Hamilton's Ray White agency to pay $1.05m for Trade Me price fixing

The real estate agents breached the Commerce Act by agreeing a planned nationwide industry response to Trade Me's changed pricing model.

Hamilton real estate agency Online Realty, which trades as Ray White Hamilton City, has been fined $1.05 million for its part in a nationwide price fixing case after a group of realtors agreed to pass on increased Trade Me Group fees for property listings as part of a response to the auction site's increasing dominance in the market

The real estate agents breached the Commerce Act by agreeing a planned nationwide industry response to Trade Me's changed pricing model at a board meeting for Property Page (NZ), which is owned by major real estate firms Barfoot & Thompson, Harcourts, LJ Hooker, Ray White, and Bayleys.

In December 2015, the Commerce Commission filed proceedings in the High Court for alleged price fixing and anti-competitive behaviour by 13 national and regional real estate agencies, a company owned by a number of national real estate agencies, and three individuals. The commission also issued warnings to an additional eight agencies for their role in the conduct.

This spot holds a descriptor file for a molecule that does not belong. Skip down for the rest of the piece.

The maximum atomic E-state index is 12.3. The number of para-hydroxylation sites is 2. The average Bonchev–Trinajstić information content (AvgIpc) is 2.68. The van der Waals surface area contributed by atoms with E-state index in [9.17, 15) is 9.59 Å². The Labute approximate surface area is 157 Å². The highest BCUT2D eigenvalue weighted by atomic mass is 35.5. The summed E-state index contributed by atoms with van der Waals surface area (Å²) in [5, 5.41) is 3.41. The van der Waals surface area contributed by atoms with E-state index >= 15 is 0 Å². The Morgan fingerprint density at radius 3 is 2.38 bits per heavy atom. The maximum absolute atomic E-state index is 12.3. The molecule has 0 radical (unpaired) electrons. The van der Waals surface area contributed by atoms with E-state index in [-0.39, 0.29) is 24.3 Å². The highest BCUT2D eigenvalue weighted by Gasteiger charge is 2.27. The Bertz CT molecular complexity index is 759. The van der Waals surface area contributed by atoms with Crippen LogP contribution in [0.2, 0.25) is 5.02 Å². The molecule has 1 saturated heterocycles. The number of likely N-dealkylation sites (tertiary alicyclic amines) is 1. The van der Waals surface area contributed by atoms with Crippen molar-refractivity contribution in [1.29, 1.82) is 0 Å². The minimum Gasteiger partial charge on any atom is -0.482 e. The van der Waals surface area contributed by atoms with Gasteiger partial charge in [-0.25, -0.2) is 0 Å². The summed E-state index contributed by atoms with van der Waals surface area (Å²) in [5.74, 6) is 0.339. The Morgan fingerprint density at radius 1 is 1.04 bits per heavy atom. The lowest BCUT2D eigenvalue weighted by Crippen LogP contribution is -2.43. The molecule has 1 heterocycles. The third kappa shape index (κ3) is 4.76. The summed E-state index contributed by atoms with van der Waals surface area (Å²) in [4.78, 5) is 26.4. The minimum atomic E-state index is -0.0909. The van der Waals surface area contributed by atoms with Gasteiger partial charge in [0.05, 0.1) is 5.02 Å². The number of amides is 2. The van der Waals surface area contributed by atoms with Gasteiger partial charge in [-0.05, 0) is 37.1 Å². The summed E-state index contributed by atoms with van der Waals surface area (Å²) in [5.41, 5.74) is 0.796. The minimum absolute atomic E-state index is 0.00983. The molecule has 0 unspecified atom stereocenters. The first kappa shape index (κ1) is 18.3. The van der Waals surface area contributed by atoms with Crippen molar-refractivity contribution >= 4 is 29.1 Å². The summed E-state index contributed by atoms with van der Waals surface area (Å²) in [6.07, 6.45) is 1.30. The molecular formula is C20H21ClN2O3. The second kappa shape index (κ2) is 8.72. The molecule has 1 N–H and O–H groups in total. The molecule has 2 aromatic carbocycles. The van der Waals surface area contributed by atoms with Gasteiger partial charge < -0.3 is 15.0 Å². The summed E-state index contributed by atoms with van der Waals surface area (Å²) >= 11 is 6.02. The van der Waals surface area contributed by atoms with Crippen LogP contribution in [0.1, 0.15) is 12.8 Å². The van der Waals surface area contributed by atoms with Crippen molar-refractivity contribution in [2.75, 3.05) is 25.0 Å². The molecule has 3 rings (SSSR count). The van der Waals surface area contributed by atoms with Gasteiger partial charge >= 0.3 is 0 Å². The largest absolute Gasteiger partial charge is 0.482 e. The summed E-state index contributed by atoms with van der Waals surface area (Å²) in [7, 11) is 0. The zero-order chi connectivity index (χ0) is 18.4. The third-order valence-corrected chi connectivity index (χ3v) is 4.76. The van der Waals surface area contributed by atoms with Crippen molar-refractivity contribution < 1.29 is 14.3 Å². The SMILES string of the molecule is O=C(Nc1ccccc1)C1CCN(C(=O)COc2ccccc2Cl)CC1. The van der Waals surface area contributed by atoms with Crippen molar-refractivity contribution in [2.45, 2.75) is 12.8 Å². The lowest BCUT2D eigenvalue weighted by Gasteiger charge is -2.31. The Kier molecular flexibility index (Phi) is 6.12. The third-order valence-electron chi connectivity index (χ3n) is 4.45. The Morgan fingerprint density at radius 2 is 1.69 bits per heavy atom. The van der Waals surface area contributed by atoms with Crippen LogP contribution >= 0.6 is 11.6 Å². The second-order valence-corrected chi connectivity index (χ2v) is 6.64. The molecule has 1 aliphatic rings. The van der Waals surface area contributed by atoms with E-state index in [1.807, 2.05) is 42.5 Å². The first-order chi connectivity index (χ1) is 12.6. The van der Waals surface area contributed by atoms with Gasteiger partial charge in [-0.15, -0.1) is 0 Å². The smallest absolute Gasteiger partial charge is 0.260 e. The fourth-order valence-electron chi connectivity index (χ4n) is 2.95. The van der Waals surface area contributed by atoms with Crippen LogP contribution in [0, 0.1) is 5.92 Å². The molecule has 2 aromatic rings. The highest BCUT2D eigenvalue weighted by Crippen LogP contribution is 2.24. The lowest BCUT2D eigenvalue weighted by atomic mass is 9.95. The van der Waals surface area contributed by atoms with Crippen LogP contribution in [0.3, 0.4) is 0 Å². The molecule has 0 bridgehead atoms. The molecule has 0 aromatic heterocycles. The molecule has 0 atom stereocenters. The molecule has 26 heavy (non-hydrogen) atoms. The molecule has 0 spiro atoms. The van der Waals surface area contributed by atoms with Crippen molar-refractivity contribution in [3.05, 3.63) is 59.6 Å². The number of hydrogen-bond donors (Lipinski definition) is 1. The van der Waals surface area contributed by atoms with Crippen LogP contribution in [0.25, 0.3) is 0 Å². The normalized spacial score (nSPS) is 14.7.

The courts have imposed nearly $19 million in penalties so far, with the head offices of Barfoot, Harcourts, LJ Hooker and Ray White fined $9.8 million collectively while Bayleys was fined $2.2 million.

Online Realty admitted to agreeing with other agents to pass on the cost of Trade Me listing to vendors, and to unlawful price fixing by agreeing with the others that vendors' existing listings would be removed from Trade Me.

High Court Justice Patricia Courtney said that the Hamilton agency wasn't the ringleader but the conduct had made a significant and lasting change to the market, with the majority of Hamilton real estate agents continuing to pass on the cost.

Two Hamilton-based real estate agencies are defending the claims against them and will go to court in September. They are Lodge, its director Jeremy O'Rourke, and Monarch, trading as Harcourts Hamilton, and its director Brian King.

(BusinessDesk)

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